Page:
So if someone like Crazy Pete knew that his involvement in yet another hypocritical affair might become public, he might be able to say that he ended his relationship with the group two years ago, setting up a very convenient story just in case anything became public between now and when he tried to run for Governor.

I have no idea whether Pickering's diary time bomb is the reason for Crazy Pete's pre-emptive admission of ties with C Street. But the timing does make me want to see Pickering's diary all the more.

Before we leave "Crazy Pete," I think we need to pay some sort of tribute to a man who: (a) has shown us, by using it in a sentence, how to use "fellowship" as a verb, and (b) has so tidily summed up the Family agenda as a bunch of good Christian men getting together to keep their heads screwed on straight by means of the Big Four: fellowshiping, praying, talking about Jesus, and eating. Strangely, there is no mention of having affairs and counseling one another on said affairs while keeping them totally secret from everyone else, including spouses.


Notice how we keep coming back to the sex scandals, which always make for the juiciest, not to mention attention-gettingest, copy. It's been clear ever since the Family got dragged into the spotlight in connection with the Ensign and Sanford high jinks, that Jeff Sharlet, in his capacity as reigning outside expert on the Family (at this point he's become Rachel Maddow's virtual cohost, on a broadcast that might be renamed The Rachel Maddow Show, featuring Jeff Sharlet on the Family), thought and thinks there's something more important than sex scandal to the story. While I wouldn't presume to speak for Jeff, I think what he's trying to call attention to is neatly summed up in the quote he gave KWCH, up top. I think it's worth a replay:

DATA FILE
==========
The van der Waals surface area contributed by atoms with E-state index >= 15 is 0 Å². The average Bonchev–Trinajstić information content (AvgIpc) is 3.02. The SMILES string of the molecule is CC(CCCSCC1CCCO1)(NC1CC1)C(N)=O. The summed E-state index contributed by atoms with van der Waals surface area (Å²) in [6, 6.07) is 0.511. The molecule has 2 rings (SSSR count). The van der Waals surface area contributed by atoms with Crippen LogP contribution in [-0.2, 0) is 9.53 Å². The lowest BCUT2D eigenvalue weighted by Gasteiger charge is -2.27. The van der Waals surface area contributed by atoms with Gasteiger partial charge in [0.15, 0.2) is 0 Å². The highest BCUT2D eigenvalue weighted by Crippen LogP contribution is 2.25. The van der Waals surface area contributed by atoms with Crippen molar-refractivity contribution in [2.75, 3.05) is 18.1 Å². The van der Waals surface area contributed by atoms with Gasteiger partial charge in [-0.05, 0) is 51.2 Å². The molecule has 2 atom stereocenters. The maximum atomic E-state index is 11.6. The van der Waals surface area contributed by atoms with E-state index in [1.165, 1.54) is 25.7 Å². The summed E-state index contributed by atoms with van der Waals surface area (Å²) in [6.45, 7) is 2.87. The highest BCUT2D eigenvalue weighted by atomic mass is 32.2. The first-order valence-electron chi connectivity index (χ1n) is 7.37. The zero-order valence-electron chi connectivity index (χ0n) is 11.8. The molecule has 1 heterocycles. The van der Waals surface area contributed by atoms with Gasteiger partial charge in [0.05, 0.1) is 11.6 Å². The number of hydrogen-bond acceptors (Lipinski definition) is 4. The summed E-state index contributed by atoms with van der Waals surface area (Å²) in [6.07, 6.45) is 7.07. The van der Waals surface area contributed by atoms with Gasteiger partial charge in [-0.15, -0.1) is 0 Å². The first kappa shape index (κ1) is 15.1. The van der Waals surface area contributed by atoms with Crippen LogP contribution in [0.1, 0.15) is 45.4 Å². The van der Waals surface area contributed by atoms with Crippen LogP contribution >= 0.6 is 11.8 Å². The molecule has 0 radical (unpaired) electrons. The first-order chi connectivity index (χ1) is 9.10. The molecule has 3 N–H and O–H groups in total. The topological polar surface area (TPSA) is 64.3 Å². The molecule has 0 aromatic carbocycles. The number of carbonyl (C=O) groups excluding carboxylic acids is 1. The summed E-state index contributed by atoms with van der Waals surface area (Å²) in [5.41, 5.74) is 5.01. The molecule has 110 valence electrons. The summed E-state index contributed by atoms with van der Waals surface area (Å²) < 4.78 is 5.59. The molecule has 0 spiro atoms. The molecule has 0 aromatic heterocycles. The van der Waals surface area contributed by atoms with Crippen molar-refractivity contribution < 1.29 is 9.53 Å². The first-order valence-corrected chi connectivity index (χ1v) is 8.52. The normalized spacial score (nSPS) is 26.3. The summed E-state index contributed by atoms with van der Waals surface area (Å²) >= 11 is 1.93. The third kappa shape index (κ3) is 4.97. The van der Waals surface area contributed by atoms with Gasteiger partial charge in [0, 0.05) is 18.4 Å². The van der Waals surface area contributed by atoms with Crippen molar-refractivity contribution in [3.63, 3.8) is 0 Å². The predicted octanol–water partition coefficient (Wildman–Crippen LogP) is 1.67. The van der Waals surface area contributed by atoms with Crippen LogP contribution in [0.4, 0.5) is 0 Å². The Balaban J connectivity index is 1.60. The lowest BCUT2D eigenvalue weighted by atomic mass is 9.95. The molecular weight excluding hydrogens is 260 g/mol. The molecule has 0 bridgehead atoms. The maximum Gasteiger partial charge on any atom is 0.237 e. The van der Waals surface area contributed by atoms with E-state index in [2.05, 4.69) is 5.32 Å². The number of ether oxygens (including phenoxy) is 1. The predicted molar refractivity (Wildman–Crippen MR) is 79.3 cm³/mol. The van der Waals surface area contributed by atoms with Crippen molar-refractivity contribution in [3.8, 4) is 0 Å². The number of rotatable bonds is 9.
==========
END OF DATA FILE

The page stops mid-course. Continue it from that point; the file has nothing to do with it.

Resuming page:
Their idea is to identify politicians who are in positions of power, placed there not so much by voters but by God. The Family helps polish them up -- become more sophisticated leaders so they can better serve this ‘vision of the kingdom' as they put it. So they can do good things, they can do bad things, it doesn't matter. They're chosen for power. And the Family believes it's their job to help them stay in power.

I realize it will be a serious comedown for tabloid-trained news consumers if it turns out that the really important story about the family is nothing sexier than a cult master's clever fusion of religion with power, all built on a bedrock of Christian hypocrisy. That's not all that sexy, is it?